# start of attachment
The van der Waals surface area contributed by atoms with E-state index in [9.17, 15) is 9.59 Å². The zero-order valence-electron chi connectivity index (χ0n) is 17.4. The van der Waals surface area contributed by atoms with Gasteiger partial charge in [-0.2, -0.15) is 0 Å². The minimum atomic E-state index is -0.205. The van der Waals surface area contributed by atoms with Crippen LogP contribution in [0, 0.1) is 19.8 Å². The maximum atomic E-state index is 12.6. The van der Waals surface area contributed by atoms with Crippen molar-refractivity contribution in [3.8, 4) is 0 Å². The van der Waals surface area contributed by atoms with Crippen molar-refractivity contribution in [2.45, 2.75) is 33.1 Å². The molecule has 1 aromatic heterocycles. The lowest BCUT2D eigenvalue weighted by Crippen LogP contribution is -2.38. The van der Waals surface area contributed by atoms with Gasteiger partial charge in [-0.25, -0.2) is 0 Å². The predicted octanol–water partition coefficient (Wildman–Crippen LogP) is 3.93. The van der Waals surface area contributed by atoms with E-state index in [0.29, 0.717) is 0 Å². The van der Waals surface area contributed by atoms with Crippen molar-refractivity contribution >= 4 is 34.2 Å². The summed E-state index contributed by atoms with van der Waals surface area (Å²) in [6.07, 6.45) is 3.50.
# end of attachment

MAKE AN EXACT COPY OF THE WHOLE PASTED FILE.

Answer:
The van der Waals surface area contributed by atoms with E-state index in [9.17, 15) is 9.59 Å². The zero-order valence-electron chi connectivity index (χ0n) is 17.4. The van der Waals surface area contributed by atoms with Gasteiger partial charge in [-0.2, -0.15) is 0 Å². The minimum atomic E-state index is -0.205. The van der Waals surface area contributed by atoms with Crippen LogP contribution in [0, 0.1) is 19.8 Å². The maximum atomic E-state index is 12.6. The van der Waals surface area contributed by atoms with Crippen molar-refractivity contribution in [3.8, 4) is 0 Å². The van der Waals surface area contributed by atoms with Crippen molar-refractivity contribution in [2.45, 2.75) is 33.1 Å². The molecule has 1 aromatic heterocycles. The lowest BCUT2D eigenvalue weighted by Crippen LogP contribution is -2.38. The van der Waals surface area contributed by atoms with Gasteiger partial charge in [-0.25, -0.2) is 0 Å². The predicted octanol–water partition coefficient (Wildman–Crippen LogP) is 3.93. The van der Waals surface area contributed by atoms with E-state index in [0.29, 0.717) is 0 Å². The van der Waals surface area contributed by atoms with Crippen molar-refractivity contribution >= 4 is 34.2 Å². The summed E-state index contributed by atoms with van der Waals surface area (Å²) in [6.07, 6.45) is 3.50.